Sunday, December 09, 2007

John Strugnell Dies at 77

I just found this out by reading Paleojudaica: John Strugnell Dies at 77; Scholar Undone by His Slur. I studied with Strugnell when I was an undergraduate and a graduate student at Harvard in the 1980s. I took his course on "Intertestamental Literature" when I was a senior, and we spent most of the semester reading 1 Enoch (in the then new Old Testament Pseudepigrapha translation). I wrote a paper for the course on the Apocalypse of Abraham - it was one of the first papers I wrote as a student on ancient Jewish mysticism. As a graduate student, I took the New Testament seminar with him in 1986 or 1987 when the topic was 4QMiqtzat Ma'aseh Torah. It hadn't been published yet - in fact, we were very lucky to be able to study it, as Strugnell was the Dead Sea Scrolls editor who had been entrusted with its publication, and this was still in the days before all of the scrolls were released to be studied by any scholar. I remember going to the AAR/SBL that year and getting into a conversation at breakfast one day with a scholar from another university who asked me if I had a copy of Strugnell's transcription, because he wanted to look at it! When I went to Israel in 1987 for two years, I would periodically go visit Strugnell at the Ecole Biblique and we would talk about ancient Judaism. I wasn't aware of his negative opinions about Judaism until the whole scandal broke in 1990. At some point during these years I was talking to him in his Harvard office and agreed with him that the most interesting parts of ancient Jewish literature were the wierd ones, like the pseudepigrapha or the mystical texts. He was always very helpful to me and I was sad when I heard about his opinions on Judaism. Nonetheless, he had many accomplishments as a scholar, including teaching many undergraduate and graduate students how to read ancient Jewish texts in a careful and analytic manner. Whatever his feelings about Judaism as a religion, it did not affect how he related to me as a Jewish student or how he taught me about ancient Judaism.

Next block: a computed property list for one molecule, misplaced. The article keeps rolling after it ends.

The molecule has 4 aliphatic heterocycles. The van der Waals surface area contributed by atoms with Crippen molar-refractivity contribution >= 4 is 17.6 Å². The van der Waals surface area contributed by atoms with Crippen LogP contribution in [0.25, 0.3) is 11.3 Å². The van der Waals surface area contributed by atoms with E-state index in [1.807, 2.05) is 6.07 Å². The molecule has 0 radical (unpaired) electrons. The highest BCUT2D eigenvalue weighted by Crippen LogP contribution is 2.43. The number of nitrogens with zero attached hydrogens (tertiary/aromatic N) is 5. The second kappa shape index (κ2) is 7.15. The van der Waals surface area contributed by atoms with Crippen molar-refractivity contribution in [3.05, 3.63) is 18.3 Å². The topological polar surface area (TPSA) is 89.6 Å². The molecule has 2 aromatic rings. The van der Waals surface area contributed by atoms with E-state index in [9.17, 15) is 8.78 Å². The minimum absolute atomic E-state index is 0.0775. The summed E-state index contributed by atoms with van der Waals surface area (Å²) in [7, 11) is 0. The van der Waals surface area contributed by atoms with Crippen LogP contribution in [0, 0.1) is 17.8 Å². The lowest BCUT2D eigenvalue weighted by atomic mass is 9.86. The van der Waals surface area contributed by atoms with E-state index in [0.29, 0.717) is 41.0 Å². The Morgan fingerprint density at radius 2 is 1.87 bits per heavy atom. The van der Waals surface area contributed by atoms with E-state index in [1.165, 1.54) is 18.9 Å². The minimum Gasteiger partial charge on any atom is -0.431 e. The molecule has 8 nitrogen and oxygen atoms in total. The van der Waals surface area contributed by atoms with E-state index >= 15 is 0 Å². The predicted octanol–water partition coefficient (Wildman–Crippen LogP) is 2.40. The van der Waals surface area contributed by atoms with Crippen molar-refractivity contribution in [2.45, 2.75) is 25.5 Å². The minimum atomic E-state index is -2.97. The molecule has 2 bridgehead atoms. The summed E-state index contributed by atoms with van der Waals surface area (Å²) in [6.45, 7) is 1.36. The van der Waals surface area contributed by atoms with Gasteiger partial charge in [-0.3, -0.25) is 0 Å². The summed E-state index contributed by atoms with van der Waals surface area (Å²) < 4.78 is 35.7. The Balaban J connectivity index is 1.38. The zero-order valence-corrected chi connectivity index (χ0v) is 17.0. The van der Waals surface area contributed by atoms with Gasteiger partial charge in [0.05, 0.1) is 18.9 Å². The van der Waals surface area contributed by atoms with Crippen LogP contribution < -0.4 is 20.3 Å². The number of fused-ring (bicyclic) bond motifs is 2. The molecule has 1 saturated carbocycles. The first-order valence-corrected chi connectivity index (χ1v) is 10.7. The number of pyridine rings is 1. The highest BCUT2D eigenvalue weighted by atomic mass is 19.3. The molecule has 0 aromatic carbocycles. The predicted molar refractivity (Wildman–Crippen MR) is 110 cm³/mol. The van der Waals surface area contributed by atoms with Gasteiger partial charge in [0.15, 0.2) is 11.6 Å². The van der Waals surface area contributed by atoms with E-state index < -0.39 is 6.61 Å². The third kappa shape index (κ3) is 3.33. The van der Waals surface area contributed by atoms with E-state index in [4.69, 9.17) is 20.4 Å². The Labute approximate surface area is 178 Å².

Update - This is Jim Davila's encomium of Strugnell, with which I agree - John Strugnell. He says that "many of his friends and students, myself included, signed a statement in his defense which was published in Biblical Archaeology Review in 1991." I also signed this statement.

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